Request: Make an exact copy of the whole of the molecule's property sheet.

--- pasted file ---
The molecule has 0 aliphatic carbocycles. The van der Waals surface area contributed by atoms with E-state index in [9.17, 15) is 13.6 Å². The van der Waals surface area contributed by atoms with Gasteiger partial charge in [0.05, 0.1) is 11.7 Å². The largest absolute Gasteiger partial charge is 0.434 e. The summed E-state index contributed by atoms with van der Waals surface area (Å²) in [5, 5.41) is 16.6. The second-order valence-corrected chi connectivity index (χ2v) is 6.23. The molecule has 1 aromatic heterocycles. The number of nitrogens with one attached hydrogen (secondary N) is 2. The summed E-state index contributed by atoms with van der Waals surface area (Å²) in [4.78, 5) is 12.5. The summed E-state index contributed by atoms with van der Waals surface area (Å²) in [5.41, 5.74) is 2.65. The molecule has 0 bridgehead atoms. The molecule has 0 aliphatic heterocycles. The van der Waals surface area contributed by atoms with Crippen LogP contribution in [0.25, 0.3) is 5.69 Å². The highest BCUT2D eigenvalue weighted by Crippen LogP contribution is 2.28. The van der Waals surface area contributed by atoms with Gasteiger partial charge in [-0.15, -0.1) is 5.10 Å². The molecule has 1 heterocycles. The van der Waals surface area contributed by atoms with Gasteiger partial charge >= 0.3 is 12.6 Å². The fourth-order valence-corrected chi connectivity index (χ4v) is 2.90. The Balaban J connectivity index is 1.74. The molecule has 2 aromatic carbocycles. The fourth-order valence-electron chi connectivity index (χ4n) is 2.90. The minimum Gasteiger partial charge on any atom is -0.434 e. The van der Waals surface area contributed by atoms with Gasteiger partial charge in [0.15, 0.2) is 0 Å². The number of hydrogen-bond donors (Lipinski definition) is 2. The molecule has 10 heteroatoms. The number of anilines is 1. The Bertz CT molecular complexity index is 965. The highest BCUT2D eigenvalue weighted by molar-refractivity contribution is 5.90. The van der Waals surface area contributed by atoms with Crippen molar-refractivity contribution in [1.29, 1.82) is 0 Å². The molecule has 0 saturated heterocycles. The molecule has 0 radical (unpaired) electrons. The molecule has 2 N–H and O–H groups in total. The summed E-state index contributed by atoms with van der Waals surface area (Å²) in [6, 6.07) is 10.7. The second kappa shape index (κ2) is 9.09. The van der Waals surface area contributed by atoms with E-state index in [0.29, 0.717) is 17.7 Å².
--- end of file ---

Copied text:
The molecule has 0 aliphatic carbocycles. The van der Waals surface area contributed by atoms with E-state index in [9.17, 15) is 13.6 Å². The van der Waals surface area contributed by atoms with Gasteiger partial charge in [0.05, 0.1) is 11.7 Å². The largest absolute Gasteiger partial charge is 0.434 e. The summed E-state index contributed by atoms with van der Waals surface area (Å²) in [5, 5.41) is 16.6. The second-order valence-corrected chi connectivity index (χ2v) is 6.23. The molecule has 1 aromatic heterocycles. The number of nitrogens with one attached hydrogen (secondary N) is 2. The summed E-state index contributed by atoms with van der Waals surface area (Å²) in [4.78, 5) is 12.5. The summed E-state index contributed by atoms with van der Waals surface area (Å²) in [5.41, 5.74) is 2.65. The molecule has 0 bridgehead atoms. The molecule has 0 aliphatic heterocycles. The van der Waals surface area contributed by atoms with Crippen LogP contribution in [0.25, 0.3) is 5.69 Å². The highest BCUT2D eigenvalue weighted by Crippen LogP contribution is 2.28. The van der Waals surface area contributed by atoms with Gasteiger partial charge in [-0.15, -0.1) is 5.10 Å². The molecule has 1 heterocycles. The van der Waals surface area contributed by atoms with Gasteiger partial charge >= 0.3 is 12.6 Å². The fourth-order valence-corrected chi connectivity index (χ4v) is 2.90. The Balaban J connectivity index is 1.74. The molecule has 2 aromatic carbocycles. The fourth-order valence-electron chi connectivity index (χ4n) is 2.90. The minimum Gasteiger partial charge on any atom is -0.434 e. The van der Waals surface area contributed by atoms with Gasteiger partial charge in [0.15, 0.2) is 0 Å². The number of hydrogen-bond donors (Lipinski definition) is 2. The molecule has 10 heteroatoms. The number of anilines is 1. The Bertz CT molecular complexity index is 965. The highest BCUT2D eigenvalue weighted by molar-refractivity contribution is 5.90. The van der Waals surface area contributed by atoms with Crippen molar-refractivity contribution in [1.29, 1.82) is 0 Å². The molecule has 0 saturated heterocycles. The molecule has 0 radical (unpaired) electrons. The molecule has 2 N–H and O–H groups in total. The summed E-state index contributed by atoms with van der Waals surface area (Å²) in [6, 6.07) is 10.7. The second kappa shape index (κ2) is 9.09. The van der Waals surface area contributed by atoms with E-state index in [0.29, 0.717) is 17.7 Å².